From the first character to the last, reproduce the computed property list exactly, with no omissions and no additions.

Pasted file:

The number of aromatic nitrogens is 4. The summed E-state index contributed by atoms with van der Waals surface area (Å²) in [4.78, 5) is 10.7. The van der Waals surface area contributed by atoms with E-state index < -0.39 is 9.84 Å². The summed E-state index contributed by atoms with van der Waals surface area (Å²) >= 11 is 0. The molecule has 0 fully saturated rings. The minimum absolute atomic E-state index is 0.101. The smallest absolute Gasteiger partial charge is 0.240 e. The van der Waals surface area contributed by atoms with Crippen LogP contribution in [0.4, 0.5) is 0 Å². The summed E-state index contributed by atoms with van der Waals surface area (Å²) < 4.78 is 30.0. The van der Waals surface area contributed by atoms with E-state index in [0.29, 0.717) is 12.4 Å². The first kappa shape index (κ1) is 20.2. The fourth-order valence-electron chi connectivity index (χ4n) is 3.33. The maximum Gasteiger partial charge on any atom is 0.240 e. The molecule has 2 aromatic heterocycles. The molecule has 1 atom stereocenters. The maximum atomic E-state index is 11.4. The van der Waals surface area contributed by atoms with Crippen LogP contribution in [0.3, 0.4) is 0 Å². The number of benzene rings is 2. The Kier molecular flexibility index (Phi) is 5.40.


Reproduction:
The number of aromatic nitrogens is 4. The summed E-state index contributed by atoms with van der Waals surface area (Å²) in [4.78, 5) is 10.7. The van der Waals surface area contributed by atoms with E-state index < -0.39 is 9.84 Å². The summed E-state index contributed by atoms with van der Waals surface area (Å²) >= 11 is 0. The molecule has 0 fully saturated rings. The minimum absolute atomic E-state index is 0.101. The smallest absolute Gasteiger partial charge is 0.240 e. The van der Waals surface area contributed by atoms with Crippen LogP contribution in [0.4, 0.5) is 0 Å². The summed E-state index contributed by atoms with van der Waals surface area (Å²) < 4.78 is 30.0. The van der Waals surface area contributed by atoms with E-state index in [0.29, 0.717) is 12.4 Å². The first kappa shape index (κ1) is 20.2. The fourth-order valence-electron chi connectivity index (χ4n) is 3.33. The maximum Gasteiger partial charge on any atom is 0.240 e. The molecule has 2 aromatic heterocycles. The molecule has 1 atom stereocenters. The maximum atomic E-state index is 11.4. The van der Waals surface area contributed by atoms with Crippen LogP contribution in [0.3, 0.4) is 0 Å². The number of benzene rings is 2. The Kier molecular flexibility index (Phi) is 5.40.